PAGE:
Exercising during pregnancy
Exercise benefits women during their pregnancy; making them feel better, boosting energy levels, relieving aches and strengthening muscles.
Exercise can also prevent damage to the joints which become loosened during pregnancy due to hormonal changes and reduces the likelihood of constipation, exhaustion, stress and anxiety.
However, pregnant women must discuss exercise with their doctor to determine an appropriate exercise plan.
The level of exercise during pregnancy depends on your level of pre-pregnancy fitness; if you exercised regularly before becoming pregnant, continue your program, with modifications. Those who have exercised very seldom before pregnancy begin slowly and build up gradually. Generally, 2-and-a-half hours of moderate-intensity aerobic activity a week is recommended.
Dancing, swimming, water aerobics, yoga, pilates, cycling and walking are recommended activities. Walking for a mile at a brisk pace, 3 days a week, is particularly advised, especially at the end of pregnancy.
If you were a runner before you were pregnant, you might be able to continue running during your pregnancy, although you may have to modify your routine.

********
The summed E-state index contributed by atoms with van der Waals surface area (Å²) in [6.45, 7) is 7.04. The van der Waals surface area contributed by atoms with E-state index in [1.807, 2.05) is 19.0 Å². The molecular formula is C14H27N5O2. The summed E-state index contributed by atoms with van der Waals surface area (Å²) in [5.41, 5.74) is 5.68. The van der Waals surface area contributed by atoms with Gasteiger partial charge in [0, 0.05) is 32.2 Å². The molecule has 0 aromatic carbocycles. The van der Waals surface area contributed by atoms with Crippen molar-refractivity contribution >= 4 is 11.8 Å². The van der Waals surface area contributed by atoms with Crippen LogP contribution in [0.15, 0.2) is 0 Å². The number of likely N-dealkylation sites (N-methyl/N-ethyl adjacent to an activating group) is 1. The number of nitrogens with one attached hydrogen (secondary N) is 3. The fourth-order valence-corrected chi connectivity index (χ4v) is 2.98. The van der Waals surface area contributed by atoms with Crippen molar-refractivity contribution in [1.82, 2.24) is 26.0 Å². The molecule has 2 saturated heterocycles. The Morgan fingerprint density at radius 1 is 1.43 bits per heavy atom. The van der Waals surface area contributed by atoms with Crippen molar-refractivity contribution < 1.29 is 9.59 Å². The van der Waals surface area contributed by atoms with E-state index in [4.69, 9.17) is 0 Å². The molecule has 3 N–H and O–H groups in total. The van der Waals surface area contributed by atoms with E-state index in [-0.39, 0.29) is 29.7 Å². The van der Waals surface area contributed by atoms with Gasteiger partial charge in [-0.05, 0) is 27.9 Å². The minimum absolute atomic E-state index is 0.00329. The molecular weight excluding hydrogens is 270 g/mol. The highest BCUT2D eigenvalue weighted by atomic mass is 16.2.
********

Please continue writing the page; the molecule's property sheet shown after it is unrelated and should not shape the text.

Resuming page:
Should you feel dizziness, fatigue, heart palpitations, shortness of breath or pain; your body is telling you it has had enough. It’s dangerous to overdo it- your baby can become over-heated, which can lead to birth defects.
After the first trimester, avoid exercises that require you to lie flat on your back. Also avoid bouncing, leaping, contact sports, skiing, scuba diving, horseriding and suddenly changing direction. Should you experience warning signs such as vaginal bleeding, chest pain, light-headedness etc, contact your doctor straight away.
Women are advised to practise Kegel exercises to help strengthen the pelvic floor muscles and reduce incontinence (the leakage of urine) which is caused by the weight of the baby on the bladder. These exercises are easy to do and can be done anywhere – in your car, at the desk, standing, sitting on the couch etc. Just pretend you’re trying to stop the flow of urine and squeeze for a few seconds.
- If you’ve been inactive, start gradually. Even 5 minutes a day is a good start.
- Wear loose-fitting, comfortable clothes and a supportive bra.
- Drink plenty of water to avoid overheating and dehydration.
- If you don’t feel up to it, skip your exercises.
- Don’t exercise in hot weather. Try stick to air-conditioned places to avoid your baby becoming over heated.
- Avoid the sauna as the intense heat can cause dilation of the blood vessels causing you to faint and reduce the blood supply to the placenta.
What exercises are you trying out at the moment? Share your progress with other moms in the comments section below.